Global demand for influenza vaccine doses cannot be translated into cell-culture fermentation capacities, because they are
largely dependent on varying productivity levels of different cell-lines and varying yields of different influenza strains.
Moreover, in the case of a pandemic vaccine, the optimum dose required for effective immunity is unknown. These factors, when
combined, pose a tricky proposition for vaccine developers between expanding capacity versus improving efficiency of their
corresponding product platforms. Table 2 provides a summary of the current types of influenza vaccines in development and
current production platforms being used to develop an avian or pandemic vaccine prototype.
Table 2. Current platforms for avian/ pandemic product candidates in development
Although several prototype pandemic candidates are in development based on mammalian cell-culture processes (Madin-Darby canine
kidney [MDCK], Vero, Per.C6, and EBx), other alternative platforms are being developed that offer the potential for improved
productivity per liter and hence, lower capacity requirements. Protein Science's and Novavax's insect-cell-culture–based processes
are novel approaches with the potential to deliver low-cost options. VaxInnate's fusion product expressed in a bacterial system
offers the promise of exceptionally high productivity levels per manufacturing volume. Manufacturing processes based on bacterial
and yeast-based platforms, which are easy to scale up, are cost-efficient and tend to offer better and more consistent yields
over cell-culture–based processes.
DNA-based vaccines in development also hold great potential, as they involve rapidly scalable processes that can produce high
doses per manufacturing volume. Dry formulated DNA vaccines being developed by UK-based PowderMed offer the potential for
a low-dose vaccination using a proprietary needleless epidermal drug delivery. GlobeImmune's yeast-based engineered whole-cell
product, based on a simplified manufacturing process, offers the promise of a highly immunogenic vaccine.
Speed: The Unique Rapid Deployment Challenge
The strain that would cause the next pandemic is uncertain, yet the threat is real. The impact market is global, production
facilities are local, and the time to deliver the vaccine is a window of 24 to 26 weeks. Historical data suggests that pandemic
influenza attacks follow a pattern, with the first wave at time zero and the second wave after a period of about 6 months;
this attack pattern has historically contributed to the biggest percentage of mortalities. A third wave, if it happens, can
be expected within 18 to 24 months from time zero.
These timelines, along with the very limited resources available today, make pandemic influenza vaccine manufacturing unique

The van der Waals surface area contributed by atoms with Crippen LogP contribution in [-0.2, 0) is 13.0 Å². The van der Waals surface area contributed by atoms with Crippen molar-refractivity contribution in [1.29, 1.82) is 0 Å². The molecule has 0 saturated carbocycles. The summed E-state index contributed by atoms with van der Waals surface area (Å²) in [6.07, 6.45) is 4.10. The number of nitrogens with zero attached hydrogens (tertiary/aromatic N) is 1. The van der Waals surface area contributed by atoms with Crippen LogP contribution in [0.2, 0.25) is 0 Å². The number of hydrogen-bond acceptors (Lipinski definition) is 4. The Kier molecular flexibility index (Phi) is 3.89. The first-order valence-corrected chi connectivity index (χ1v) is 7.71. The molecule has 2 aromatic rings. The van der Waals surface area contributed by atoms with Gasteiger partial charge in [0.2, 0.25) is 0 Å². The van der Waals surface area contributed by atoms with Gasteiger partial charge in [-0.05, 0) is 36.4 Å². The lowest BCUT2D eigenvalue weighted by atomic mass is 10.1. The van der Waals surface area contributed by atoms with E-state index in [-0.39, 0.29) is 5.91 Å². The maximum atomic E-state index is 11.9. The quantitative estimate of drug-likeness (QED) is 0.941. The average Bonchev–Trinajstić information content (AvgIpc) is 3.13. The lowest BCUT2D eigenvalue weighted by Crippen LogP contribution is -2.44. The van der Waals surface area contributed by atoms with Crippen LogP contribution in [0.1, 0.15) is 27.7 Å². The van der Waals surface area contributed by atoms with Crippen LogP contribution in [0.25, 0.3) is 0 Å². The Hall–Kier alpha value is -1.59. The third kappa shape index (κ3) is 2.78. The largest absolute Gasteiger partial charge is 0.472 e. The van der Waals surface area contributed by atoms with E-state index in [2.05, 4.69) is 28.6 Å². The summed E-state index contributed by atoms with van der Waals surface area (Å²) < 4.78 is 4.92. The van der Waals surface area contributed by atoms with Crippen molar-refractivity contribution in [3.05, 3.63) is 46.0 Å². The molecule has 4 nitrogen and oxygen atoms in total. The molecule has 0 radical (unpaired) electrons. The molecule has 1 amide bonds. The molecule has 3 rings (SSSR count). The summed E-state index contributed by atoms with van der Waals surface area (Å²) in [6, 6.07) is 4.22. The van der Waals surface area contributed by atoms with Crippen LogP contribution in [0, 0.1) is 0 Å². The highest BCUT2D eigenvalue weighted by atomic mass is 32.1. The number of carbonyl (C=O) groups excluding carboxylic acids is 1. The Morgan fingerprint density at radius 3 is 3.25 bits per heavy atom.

in the pharmaceutical industry. Although a combination of several pre-pandemic measures—involving stockpiling of antivirals
and inter-pandemic vaccines—would serve as the first lines of defense, manufacturing for a pandemic vaccine would start only
after a Phase 6 outbreak had been confirmed. Subsequently, the first batches of product that become available 4 to 6 months
post-outbreak would offer hope for immunizations before the fatal second wave erupted (Figure 1). The race to deliver the
vaccine on time would put demands on reducing turnaround times, performing labor-intensive support functions (with concerns
about business continuity issues), and maintaining quality assurance. All of these requirements are achievable by integrating
disposable technologies into the manufacturing process as much as possible.
Although it has been easy to realize the benefits that disposable technologies offer to simple unit operations such as mixing,
buffer and media hold, and aseptic fluid transfer (all of which are carried out in fermentation), applying disposables with
functional groups for separation of biomolecules has been a process challenge downstream. For a pandemic vaccine, reducing
downstream purification steps on a risk-to-benefit basis by simplifying processes developed around single-use filter cartridges
and membrane chromatography technologies could offer significant time- and cost-reduction advantages. Such disposable-based
processes may provide a low-cost manufacturing option, especially in markets where affordability is as important as availability.
However, this situation should be considered with complementing developments in adjuvant technologies that have potential
for dose-sparing strategies that can further improve the cost-per-dose.